I give a lot of thought to the endings of things. Finishing, well or badly, is sometimes very tiring. I try to give it all the thought it deserves so my conscience doesn’t trouble me later, during sleepless nights. I wouldn’t have forgiven myself for giving Gala an ending that was unworthy of the intensity of our story. And for that reason I attempted to make our last night unforgettable. Time, among other things, had taught me that a beautiful memory is of no solace to a woman in the early days, but is later the only possible comfort: the comfort of believing she has had the chance to experience something unique. Thinking of Gala’s future memories, I made every attempt to love her better than ever. I feigned a passion I didn’t feel, murmured even more clichéd and jaded phrases in her ear; I made love to her several times before nightfall, gently covering her mouth when she showed signs of crying out, so that her husband wouldn’t hear us. When dawn broke, she turned her head to me and said:
“Everything that happens beyond this darkness and this silence has ceased to interest me.”
I felt a stab of fear, but kept on with my plan. As I watched her leave, five minutes before the alarm clock made its shrill demands, I knew there wouldn’t be another time.
I went back to my home. During my absence, no one had suspected anything. The doorman hadn’t mentioned me to the police while they were in the area. They had taken off the seal from the dead woman’s apartment, and there were only plumbers and painters left there. Adapt or perish, that’s the motto of our course toward oblivion.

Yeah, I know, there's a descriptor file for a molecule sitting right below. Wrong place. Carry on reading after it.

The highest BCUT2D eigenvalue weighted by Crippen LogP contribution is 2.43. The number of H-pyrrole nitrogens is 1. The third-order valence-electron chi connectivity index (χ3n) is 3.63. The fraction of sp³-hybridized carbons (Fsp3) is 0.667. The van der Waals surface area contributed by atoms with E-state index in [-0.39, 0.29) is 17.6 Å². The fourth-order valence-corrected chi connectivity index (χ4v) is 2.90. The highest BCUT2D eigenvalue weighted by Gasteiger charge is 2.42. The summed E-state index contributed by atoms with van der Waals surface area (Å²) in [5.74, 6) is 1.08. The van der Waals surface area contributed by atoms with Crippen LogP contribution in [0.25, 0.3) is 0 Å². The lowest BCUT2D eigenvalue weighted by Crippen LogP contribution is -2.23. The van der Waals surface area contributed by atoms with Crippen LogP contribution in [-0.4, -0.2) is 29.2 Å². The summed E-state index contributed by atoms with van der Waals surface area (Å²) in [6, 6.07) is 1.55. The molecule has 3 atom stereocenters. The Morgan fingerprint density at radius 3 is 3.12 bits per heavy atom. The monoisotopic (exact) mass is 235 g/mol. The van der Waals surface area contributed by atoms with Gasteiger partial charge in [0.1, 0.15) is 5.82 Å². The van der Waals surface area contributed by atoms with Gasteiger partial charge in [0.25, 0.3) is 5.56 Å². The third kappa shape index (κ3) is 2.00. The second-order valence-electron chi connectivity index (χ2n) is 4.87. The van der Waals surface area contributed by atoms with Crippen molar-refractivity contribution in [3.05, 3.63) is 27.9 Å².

I must confess that for a few seconds, that last time, I toyed with the idea of killing Gala, too. The final possession, the definitive moment. She would have thanked me, I’m sure. A sharp knife and a bare, white neck: the perfect combination. Then the blood. It needs care; fingerprints can give me away, as happened with my neighbor. Although I’m a master of my trade and should only have to preoccupy myself with endings, I also have to give thought to the details, so that nothing like that happens again.
I didn’t kill Gala. I thought it was better to leave her with her pain, her figurative death, and the later grandeur of her rising from the ashes. At the last moment, I confess, I wasn’t only thinking of her. I imagined her husband’s unhappiness, alone, burdened with suspicion for the rest of his life. He didn’t deserve that fate. Heck, I quite liked the poor guy.
Perhaps I also thought of myself. Of the sleepless nights after watching Gala die. Every choice is, essentially, an act of egoism.
If I never told Gala about Miriam, it was to spare her pain she would have been incapable of tolerating. She would have wanted to know what Miriam had that she couldn’t offer me. In fact, in terms of what really mattered, they weren’t so different. They were both passionate, pretty, and discreet. Neither of them asked questions. Miriam, however, has a very rare, strange form of color blindness, which allows her to see things others can’t.
Me, for instance.
Though none of this matters now. The only important thing is the ending. The ending of my neighbor, who was also passionate, but not discreet. The ending of my story with Gala; Miriam’s ending—about which I’m starting to think—in the time every good story needs.
It’s beautiful, or so it seems to me, to know that at the end of everything there is always invisibility.
© Care Santos. By arrangement with the author. Translation © 2012 by Christina MacSweeney. All rights reserved.